The charkha, or spinning wheel, was the physical embodiment and symbol of Gandhi’s constructive program. It represents Swadeshi, self-sufficiency, and at the same time interdependence, because the wheel is at the center of a network of cotton growers, carders, weavers, distributors, and users. . It also embodied the dignity of labor, equality, unity, as all volunteers were to spin each day, and finally independence, as British control of India was rooted in control of indigenous industries such as textiles. For this reason, Nehru called khadi the homespun cloth “the livery of our freedom.”
Spinning formed the “sun” in the “solar system” that was Gandhi’s Constructive Programme. Almost every person, regardless of age, social class or gender, was involved in spinning and sometimes elsewhere in the chain of cloth production, from sowing the seeds of cotton to wearing khadi. Spinning was both symbolic and quite real, as it gave employment to millions and produced a basic need of Gandhian economics.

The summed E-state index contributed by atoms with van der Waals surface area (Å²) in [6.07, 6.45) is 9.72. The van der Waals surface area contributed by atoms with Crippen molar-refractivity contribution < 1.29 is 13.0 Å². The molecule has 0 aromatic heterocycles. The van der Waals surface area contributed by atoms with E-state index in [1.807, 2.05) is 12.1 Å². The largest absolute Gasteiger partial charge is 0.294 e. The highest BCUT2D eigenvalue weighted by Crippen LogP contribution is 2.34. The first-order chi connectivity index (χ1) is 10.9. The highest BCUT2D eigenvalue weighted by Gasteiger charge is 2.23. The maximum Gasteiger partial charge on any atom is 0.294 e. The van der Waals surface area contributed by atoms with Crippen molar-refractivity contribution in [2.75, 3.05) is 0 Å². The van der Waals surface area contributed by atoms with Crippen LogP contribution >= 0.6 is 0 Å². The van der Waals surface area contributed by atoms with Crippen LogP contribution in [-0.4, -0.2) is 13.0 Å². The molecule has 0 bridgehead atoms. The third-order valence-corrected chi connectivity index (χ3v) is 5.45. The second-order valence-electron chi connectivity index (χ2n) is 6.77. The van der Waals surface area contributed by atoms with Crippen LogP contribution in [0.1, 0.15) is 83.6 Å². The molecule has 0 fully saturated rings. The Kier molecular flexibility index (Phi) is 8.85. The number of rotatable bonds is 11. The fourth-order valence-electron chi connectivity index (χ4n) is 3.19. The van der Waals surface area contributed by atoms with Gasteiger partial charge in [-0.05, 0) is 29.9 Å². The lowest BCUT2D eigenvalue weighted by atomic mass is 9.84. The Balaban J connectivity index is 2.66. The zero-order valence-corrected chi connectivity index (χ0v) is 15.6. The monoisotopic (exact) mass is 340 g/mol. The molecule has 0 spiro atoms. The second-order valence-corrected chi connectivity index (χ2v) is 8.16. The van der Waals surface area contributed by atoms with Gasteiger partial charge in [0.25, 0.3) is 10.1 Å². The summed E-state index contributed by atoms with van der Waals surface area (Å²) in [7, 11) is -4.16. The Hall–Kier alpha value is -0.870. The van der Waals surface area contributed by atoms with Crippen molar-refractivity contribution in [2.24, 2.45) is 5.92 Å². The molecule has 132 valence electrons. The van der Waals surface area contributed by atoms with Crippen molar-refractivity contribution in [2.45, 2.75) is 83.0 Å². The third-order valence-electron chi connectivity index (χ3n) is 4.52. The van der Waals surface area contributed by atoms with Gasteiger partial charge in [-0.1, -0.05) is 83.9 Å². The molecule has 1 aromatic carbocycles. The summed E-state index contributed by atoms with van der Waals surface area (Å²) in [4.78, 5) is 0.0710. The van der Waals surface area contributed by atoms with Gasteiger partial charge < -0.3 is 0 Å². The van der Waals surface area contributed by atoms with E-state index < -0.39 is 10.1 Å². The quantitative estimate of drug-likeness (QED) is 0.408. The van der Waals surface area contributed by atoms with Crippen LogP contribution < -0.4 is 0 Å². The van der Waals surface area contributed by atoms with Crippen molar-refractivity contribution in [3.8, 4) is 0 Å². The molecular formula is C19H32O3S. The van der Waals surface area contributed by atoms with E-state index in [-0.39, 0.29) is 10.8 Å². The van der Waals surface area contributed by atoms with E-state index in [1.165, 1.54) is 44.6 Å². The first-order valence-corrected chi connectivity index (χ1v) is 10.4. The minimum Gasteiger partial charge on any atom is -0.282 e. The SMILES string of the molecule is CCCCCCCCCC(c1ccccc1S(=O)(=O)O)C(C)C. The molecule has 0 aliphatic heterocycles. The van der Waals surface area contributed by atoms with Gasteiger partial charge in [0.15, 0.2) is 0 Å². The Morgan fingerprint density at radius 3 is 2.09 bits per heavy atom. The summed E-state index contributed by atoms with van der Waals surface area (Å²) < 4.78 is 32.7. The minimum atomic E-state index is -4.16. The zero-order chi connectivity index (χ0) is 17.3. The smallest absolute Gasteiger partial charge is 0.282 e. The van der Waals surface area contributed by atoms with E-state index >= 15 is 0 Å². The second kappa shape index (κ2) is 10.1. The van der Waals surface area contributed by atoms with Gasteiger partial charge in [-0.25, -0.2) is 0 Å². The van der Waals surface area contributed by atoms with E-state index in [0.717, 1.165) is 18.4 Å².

What would be the charkha of our movement today? Meditation can be regarded as our inner charkha and it’s expression is the raising of the human image. The Metta Center Roadmap is designed to facilitate finding constructive activities that would unite and represent our movement as brilliantly as charkha did in India. This is why the Metta Center logo is derived from the charkha